The Guinean midfielder Naby Keita is one player that Liverpool have signed after being impressed by his stats. It was during the player’s time at the Austrian club Red Bull Salzburg that he first came to Graham’s attention. Keita’s pass completion rate was lower than would be expected for a top midfielder, but the ‘goal probability added’ metric showed that the type of passes which Keita played were more likely to lead to a goal. Graham first recommended that the club sign the player in 2016 and he eventually signed from the German side RB Leipzig in 2018.

Mo Salah is another signing Graham recommended based on his data. The Egyptian striker had previously played in the Premier League for Chelsea, but his time in England had been unsuccessful. During his two seasons at the London club, he only played nineteen times, scoring twice. Looking at Salah’s stats, Graham felt that the player’s time at Chelsea ‘may be slight evidence against his quality’, but this was more than offset by the overall data across the player’s career as a whole.[2] Graham was right and Salah has been a great success at the club.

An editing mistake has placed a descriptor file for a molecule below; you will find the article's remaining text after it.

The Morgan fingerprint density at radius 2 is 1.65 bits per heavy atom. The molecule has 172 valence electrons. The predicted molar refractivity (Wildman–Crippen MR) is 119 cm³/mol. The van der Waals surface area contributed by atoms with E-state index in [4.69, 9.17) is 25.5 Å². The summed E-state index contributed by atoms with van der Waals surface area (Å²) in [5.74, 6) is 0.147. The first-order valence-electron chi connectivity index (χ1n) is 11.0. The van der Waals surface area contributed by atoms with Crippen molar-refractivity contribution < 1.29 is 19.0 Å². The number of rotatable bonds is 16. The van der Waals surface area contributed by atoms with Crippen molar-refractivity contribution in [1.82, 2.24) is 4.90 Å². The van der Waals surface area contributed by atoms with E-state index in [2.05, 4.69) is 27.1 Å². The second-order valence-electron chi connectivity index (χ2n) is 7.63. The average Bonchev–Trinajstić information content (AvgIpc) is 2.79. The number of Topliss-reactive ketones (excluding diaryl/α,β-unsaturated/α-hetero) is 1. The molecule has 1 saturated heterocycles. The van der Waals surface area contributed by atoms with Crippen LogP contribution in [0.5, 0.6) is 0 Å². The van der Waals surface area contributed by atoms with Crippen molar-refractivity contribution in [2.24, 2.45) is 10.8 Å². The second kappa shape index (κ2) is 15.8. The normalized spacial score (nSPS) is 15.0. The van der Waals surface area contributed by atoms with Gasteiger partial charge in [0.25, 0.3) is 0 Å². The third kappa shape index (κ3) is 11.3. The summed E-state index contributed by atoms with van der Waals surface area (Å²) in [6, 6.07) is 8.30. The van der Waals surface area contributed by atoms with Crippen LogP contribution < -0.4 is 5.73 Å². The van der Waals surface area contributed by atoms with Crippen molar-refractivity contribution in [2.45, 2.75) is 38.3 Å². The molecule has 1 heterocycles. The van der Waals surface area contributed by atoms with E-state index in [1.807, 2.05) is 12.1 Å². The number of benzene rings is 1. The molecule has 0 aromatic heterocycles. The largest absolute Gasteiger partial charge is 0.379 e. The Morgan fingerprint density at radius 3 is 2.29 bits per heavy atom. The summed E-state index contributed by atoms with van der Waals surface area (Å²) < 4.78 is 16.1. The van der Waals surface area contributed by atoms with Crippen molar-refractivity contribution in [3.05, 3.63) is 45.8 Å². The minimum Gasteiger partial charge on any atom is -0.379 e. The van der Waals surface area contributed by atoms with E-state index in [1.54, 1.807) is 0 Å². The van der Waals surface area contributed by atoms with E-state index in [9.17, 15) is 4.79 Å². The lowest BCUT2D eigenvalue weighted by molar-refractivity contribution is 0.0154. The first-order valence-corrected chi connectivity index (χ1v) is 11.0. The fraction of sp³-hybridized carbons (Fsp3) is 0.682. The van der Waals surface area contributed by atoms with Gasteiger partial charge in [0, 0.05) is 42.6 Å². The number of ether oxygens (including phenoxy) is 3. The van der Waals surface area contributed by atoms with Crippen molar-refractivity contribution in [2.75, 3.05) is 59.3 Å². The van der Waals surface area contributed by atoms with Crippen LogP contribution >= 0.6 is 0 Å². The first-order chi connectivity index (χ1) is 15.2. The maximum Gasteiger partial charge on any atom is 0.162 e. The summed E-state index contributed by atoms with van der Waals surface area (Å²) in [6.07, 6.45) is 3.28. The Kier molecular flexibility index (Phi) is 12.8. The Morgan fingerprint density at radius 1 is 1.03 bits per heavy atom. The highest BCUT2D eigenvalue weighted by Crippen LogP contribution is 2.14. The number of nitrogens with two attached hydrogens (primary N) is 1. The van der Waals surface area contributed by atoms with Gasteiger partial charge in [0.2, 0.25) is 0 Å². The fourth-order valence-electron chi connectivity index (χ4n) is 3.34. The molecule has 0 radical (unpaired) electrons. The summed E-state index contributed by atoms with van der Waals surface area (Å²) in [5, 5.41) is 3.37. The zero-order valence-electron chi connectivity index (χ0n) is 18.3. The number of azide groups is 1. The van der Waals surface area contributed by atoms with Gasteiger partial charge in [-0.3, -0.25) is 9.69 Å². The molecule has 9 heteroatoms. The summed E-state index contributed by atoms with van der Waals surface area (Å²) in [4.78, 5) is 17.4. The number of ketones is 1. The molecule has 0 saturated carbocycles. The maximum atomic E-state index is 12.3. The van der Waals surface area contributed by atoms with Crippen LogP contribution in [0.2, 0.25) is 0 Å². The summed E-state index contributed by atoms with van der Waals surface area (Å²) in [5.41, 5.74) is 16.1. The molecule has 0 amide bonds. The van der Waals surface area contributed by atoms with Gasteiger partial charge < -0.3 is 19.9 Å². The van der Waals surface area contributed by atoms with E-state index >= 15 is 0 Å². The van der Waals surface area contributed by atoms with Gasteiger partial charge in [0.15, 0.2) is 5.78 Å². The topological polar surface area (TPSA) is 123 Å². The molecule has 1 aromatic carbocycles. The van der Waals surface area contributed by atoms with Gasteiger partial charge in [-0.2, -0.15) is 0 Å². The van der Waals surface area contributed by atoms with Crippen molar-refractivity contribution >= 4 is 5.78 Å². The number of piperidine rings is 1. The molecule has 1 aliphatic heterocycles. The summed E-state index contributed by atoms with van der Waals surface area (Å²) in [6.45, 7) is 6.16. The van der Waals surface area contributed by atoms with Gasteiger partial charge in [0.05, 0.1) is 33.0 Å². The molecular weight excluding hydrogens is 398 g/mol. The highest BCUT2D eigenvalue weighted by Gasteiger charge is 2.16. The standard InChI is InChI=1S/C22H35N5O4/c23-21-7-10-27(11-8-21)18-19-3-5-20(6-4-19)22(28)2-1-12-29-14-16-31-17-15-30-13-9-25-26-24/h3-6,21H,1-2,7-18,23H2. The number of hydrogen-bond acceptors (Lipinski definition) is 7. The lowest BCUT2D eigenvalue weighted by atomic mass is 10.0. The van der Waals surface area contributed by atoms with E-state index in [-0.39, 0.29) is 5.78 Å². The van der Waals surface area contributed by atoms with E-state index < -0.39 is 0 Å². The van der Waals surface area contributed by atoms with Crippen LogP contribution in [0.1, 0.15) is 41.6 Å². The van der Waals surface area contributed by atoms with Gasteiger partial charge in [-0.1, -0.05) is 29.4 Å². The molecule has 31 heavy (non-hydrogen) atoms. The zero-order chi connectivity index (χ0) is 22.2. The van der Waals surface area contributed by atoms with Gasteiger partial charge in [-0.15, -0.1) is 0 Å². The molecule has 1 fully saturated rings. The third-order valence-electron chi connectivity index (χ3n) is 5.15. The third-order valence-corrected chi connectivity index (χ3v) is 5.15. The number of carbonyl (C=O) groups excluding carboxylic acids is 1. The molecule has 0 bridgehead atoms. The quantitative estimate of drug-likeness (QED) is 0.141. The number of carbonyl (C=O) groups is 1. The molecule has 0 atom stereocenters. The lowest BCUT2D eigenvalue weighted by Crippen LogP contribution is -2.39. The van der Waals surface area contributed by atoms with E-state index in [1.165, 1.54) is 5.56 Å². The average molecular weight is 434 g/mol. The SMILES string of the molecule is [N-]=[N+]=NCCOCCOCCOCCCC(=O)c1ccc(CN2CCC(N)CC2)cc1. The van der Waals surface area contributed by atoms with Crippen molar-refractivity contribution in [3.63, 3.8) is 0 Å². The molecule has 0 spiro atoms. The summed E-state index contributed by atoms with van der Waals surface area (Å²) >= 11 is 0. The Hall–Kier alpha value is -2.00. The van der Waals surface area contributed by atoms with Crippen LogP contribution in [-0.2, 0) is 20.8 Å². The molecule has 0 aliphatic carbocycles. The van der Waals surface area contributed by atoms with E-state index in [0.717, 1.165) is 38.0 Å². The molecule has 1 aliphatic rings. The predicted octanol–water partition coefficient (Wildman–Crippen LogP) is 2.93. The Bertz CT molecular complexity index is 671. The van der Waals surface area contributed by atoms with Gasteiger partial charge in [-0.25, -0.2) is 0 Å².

It isn’t only the biggest clubs using data. A division below Liverpool, in the Championship, Derby County also use statistical analysis to aid their player recruitment.

For Head of Recruitment, Joe McClaren, understanding the context of the stats is crucial when looking at potential signings. He is wary of looking at the total number of stats such as aerial duels won or the number of clearances. ‘For many reasons, taken out of context these can be misleading,’ McClaren says. ‘For example, teams that are lower down the league should be defending more and therefore bring higher numbers.’[3]